28 July 2021
28 July 2021
The European Centre for Press and Media Freedom (ECPMF) is highly concerned about the raid this morning on the home of investigative journalist Roman Dobrokhotov. We call on the Russian authorities to immediately halt its intensifying crackdown on independent media in the run-up to the legislative elections in September.
Dobrokhotov is the editor-in-chief of The Insider, an online outlet registered in Latvia that has published investigations into corruption and abuses by Russian officials, alleged Russian covert actions in Ukraine and the assassination attempt on opposition leader Alexei Navalny. According to The Insider, the raid this morning may be related to a slander case launched in April, following a complaint by a Dutch journalist whom The Insider had accused of working with Russian intelligence services.
On 23 July, the Russian Ministry of Justice declared The Insider a “foreign agent media”. The government uses this label to indicate that they are allegedly engaged in political activity. With the labelling come pejorative Soviet-era connotations that serve to demonise independent media and extra government scrutiny. Targeted outlets are required to include a disclaimer that their publications are distributed by an organisation “fulfilling the function of a foreign agent”, and to start broadcasts with a similar message. Individual journalists have said they need to attach a disclaimer to social media posts and regularly file itemised reports on their finances to the justice ministry. In comments to the media, Dobrokhotov had said that The Insider would continue to operate as usual under Lavian law, and would not comply with the requirements of the Russian foreign agent law.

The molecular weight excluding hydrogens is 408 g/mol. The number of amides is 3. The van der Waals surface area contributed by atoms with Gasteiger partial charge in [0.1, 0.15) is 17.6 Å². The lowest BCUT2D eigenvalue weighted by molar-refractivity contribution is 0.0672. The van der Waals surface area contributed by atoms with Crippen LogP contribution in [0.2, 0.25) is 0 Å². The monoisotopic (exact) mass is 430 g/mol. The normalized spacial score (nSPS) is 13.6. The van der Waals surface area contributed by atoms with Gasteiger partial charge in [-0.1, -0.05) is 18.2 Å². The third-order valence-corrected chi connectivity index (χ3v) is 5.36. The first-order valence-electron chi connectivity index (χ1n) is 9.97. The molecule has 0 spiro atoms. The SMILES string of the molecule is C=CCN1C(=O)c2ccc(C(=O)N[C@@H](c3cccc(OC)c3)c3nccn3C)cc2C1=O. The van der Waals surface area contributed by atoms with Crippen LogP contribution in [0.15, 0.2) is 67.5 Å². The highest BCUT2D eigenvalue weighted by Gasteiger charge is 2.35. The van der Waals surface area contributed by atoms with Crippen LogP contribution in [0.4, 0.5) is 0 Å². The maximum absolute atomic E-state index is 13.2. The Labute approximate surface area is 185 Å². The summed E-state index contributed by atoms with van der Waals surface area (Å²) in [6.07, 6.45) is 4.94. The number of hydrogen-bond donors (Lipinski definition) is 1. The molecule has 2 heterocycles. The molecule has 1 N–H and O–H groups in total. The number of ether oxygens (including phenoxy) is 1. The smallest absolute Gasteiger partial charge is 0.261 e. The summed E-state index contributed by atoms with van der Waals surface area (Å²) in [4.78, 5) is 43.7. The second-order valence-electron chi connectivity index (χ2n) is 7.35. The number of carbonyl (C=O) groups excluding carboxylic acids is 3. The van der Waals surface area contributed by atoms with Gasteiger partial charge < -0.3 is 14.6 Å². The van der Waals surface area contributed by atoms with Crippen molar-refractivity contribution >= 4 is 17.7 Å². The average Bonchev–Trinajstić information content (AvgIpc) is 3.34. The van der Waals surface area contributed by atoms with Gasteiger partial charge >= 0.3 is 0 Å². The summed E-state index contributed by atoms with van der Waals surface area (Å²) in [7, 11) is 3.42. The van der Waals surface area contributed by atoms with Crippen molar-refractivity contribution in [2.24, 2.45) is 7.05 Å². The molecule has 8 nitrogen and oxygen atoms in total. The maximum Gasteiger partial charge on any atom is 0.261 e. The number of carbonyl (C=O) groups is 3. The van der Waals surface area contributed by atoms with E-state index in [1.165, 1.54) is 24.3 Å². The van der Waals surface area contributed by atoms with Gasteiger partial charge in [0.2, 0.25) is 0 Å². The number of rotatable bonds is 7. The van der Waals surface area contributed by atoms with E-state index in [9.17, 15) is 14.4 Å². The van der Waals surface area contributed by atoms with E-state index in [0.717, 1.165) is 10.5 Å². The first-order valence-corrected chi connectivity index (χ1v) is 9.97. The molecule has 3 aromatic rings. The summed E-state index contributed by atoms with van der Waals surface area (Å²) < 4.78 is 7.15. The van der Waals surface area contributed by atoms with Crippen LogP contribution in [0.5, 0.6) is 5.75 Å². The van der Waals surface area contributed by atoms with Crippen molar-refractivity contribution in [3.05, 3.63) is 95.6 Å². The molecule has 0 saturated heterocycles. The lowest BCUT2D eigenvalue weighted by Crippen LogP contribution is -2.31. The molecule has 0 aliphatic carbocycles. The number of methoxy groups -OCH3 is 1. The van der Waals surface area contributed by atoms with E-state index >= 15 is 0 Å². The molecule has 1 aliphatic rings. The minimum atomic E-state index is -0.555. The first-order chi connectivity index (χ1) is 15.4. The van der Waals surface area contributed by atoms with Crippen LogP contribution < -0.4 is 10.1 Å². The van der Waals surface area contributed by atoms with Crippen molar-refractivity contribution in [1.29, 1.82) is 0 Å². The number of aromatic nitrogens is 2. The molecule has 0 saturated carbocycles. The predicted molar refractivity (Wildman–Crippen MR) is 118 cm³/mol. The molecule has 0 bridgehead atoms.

Russia introduced the “foreign agent” legislation in 2012. Initially, it was used mainly to suppress human rights work and those who promote civic participation, for example, by sharing information on voting rights. In 2017, the law was amended to include “foreign agent media”. Failure to comply with the obligations under the law results in fines and, potentially, closure of outlets and criminal charges against their staff. For instance, since January of this year, media regulator Rozkomnadzor has issued hundreds of notices of violations against US-funded Radio Liberty, with fines totalling almost two million euros. In April, the broadcaster appealed to the European Court of Human Rights, requesting it to indicate interim measures that would block the Russian authorities from enforcing the fines.
While the Russian authorities’ list of “foreign agent media” had originally mainly included Radio Free Europe/Radio Liberty and its various regional agencies, this year the crackdown was expanded to include new digital outlets founded by refugees from traditional Russian media that have increasingly been brought under the Kremlin’s control. New targets include Meduza, a leading Russian-language news website based in Latvia; PASMI, Russia’s first media outlet dedicated exclusively to fighting corruption; and, VTimes, an independent online business newspaper. In June, VTimes closed down as a consequence, citing concerns among advertisers and fears of possible legal troubles for their staff.
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